For example, if Peter is my source, should I say:
Peter mentioned his '... unquenchable thirst, a fatigued body...' as being part of the reason for his actions.
Or would I have to leave out the ellipses?
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No, you would leave out the ellipses there.
The Purdue OWL has a page about this; it lists this example:
According to Foulkes's study, dreams may express 'profound aspects of personality'.
Even if you aren't quoting Peter's remarks in their entirety, you don't need to use elipses, because your sentence is structured in a way that shows you are only using a small segment of his overall quotation (much like the preceding example).
The same site goes on to say:
If you omit a word or words from a quotation, you should indicate the deleted word or words by using ellipsis marks.
So, if Peter had said:
I quit because of my unquenchable thirst, a bad blister on my foot, and a fatigued body.
then you might say:
Peter mentioned his 'unquenchable thirst ... and a fatigued body' as being part of the reason for his actions.
Going back to your example, there is another way you could structure the sentence, to avoid the awkwardness of the article a:
Peter mentioned his 'unquenchable thirst' and 'fatigued body' as being part of the reason for his actions.
One generally does not place an ellipsis at the beginning of a quotation to indicate the omission of material, because it is usually evident (as in your example) that the quotation is only part of the original.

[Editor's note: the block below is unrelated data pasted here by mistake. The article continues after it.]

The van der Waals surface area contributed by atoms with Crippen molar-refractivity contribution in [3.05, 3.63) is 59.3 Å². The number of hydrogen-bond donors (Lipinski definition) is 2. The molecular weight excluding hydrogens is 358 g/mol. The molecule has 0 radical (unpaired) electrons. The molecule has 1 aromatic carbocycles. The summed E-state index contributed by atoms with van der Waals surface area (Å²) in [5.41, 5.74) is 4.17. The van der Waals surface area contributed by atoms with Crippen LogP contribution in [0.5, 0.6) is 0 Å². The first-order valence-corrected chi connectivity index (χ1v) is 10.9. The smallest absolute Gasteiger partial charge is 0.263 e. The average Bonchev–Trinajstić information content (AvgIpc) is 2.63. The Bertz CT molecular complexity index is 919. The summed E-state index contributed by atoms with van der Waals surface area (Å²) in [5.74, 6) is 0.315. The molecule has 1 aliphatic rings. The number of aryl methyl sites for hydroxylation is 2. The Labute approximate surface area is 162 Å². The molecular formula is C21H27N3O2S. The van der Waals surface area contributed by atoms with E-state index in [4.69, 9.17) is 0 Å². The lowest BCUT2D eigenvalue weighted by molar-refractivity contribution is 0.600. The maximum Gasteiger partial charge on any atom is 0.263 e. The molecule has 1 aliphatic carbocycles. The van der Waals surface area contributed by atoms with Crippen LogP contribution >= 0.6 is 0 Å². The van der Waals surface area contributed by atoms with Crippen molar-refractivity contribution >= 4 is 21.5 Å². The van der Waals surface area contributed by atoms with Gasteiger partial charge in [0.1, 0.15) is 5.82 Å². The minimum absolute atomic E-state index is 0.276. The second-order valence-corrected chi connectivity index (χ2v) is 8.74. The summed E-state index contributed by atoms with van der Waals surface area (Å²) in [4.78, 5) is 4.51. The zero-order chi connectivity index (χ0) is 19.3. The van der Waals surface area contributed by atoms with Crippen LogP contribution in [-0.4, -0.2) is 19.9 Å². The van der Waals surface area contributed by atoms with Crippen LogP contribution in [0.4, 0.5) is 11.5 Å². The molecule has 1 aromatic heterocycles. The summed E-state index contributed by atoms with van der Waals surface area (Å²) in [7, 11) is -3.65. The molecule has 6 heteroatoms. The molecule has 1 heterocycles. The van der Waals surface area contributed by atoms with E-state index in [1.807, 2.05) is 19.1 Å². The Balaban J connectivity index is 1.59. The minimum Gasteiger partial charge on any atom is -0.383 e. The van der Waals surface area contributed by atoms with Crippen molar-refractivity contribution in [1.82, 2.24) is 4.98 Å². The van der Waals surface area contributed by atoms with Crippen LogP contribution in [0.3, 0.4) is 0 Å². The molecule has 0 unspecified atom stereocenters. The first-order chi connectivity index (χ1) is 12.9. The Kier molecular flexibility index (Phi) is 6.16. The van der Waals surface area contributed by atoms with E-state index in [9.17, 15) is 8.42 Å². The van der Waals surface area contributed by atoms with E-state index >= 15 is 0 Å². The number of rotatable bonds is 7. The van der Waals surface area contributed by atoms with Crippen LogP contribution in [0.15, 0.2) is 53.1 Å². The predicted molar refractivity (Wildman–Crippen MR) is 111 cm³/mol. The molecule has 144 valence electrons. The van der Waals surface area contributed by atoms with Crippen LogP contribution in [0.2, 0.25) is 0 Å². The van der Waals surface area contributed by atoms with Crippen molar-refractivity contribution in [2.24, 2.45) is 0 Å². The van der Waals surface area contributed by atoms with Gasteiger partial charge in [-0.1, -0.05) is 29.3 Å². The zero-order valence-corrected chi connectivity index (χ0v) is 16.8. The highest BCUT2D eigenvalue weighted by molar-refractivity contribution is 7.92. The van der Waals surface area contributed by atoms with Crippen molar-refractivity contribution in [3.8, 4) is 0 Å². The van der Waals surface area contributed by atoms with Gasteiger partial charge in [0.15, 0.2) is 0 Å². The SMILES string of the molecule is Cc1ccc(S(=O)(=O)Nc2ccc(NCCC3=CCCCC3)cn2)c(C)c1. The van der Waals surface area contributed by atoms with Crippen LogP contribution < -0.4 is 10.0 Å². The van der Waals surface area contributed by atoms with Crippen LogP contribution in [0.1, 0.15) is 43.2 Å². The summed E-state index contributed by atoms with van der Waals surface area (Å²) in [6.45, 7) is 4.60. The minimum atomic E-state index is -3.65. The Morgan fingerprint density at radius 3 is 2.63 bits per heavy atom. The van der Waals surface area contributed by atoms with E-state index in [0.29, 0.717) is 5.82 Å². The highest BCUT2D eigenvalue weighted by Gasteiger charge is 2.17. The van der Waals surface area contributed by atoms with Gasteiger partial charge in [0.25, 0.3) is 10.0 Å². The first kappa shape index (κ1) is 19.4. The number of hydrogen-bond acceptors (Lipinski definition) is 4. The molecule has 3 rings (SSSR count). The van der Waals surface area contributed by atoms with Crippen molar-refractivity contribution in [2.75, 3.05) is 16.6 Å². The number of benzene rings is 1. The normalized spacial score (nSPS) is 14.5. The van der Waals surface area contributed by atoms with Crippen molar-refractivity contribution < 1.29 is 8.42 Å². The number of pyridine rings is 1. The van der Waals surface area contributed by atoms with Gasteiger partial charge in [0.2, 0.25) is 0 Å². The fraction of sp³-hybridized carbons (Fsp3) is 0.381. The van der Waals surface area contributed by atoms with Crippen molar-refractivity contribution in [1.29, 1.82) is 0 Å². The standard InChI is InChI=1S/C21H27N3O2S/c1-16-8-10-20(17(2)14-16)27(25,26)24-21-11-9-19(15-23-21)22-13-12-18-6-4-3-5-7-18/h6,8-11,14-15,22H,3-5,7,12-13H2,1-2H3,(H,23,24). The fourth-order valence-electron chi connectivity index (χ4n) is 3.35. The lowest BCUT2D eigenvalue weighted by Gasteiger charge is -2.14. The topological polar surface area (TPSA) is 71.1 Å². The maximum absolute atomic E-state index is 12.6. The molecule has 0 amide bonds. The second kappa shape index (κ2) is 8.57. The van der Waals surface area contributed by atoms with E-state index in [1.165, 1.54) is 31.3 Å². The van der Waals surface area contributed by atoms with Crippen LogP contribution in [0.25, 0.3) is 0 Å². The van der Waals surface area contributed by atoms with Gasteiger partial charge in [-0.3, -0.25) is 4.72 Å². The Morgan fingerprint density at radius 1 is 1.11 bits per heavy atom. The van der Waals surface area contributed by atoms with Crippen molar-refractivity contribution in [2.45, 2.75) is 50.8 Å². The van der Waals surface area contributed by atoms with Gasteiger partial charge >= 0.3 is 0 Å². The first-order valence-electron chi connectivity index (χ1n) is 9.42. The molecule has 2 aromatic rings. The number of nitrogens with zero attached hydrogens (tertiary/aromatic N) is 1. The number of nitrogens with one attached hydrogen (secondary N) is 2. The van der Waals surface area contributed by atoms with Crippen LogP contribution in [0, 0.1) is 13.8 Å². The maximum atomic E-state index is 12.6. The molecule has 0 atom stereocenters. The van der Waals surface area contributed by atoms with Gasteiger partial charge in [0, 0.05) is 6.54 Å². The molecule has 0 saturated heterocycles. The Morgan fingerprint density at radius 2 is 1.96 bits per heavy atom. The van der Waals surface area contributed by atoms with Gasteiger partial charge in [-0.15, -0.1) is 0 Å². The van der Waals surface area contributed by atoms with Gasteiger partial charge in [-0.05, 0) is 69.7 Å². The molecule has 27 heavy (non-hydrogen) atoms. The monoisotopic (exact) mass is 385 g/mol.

However you should use an ellipsis if the words as they appear in your quotation could be mistaken for a complete sentence, but in the original are only part of a longer sentence.
This page has a good example of where you should use ellipsis in the beginning of a quote:
Let's say the original is "I am here, and I am ready."
Here's how I could quote the sentence or part of it.
He said, "I am here, and I am ready." (no ellipsis)
He said, "[...] I am ready." (ellipsis before the quoted words because the quotation appears as a complete sentence in my writing, but the sentence I quote is actually part of a longer sentence, with the words that I deleted from the original in front of the words I quote)
He said, "I am here [...]." (ellipsis after the words I quote because the quoted words constitute a complete sentence as I present them, but in the original passage, there is actually more to the sentence after the words I quote)
In general, it is not necessary to put ellipses at the beginning or end of a quote. Any quote is an excerpt from a larger statement. We know you are not quoting everything that the person ever said or wrote in his life: it is not necessary to tell us that this person said other things before and after what you are quoting.
Personally, though -- and I can't give a reference on this, it is just my opinion -- I do include ellipses when I am leaving out potentially relevant material, even if it comes at the beginning or end.
Dr Jones said that "the nations that fall in this category are Britain, Nigeria, Columbia, ..."
For my purposes in the quote I may only care about these three, but if he listed others, it could be misleading to end the quote without some indication that the list continued.
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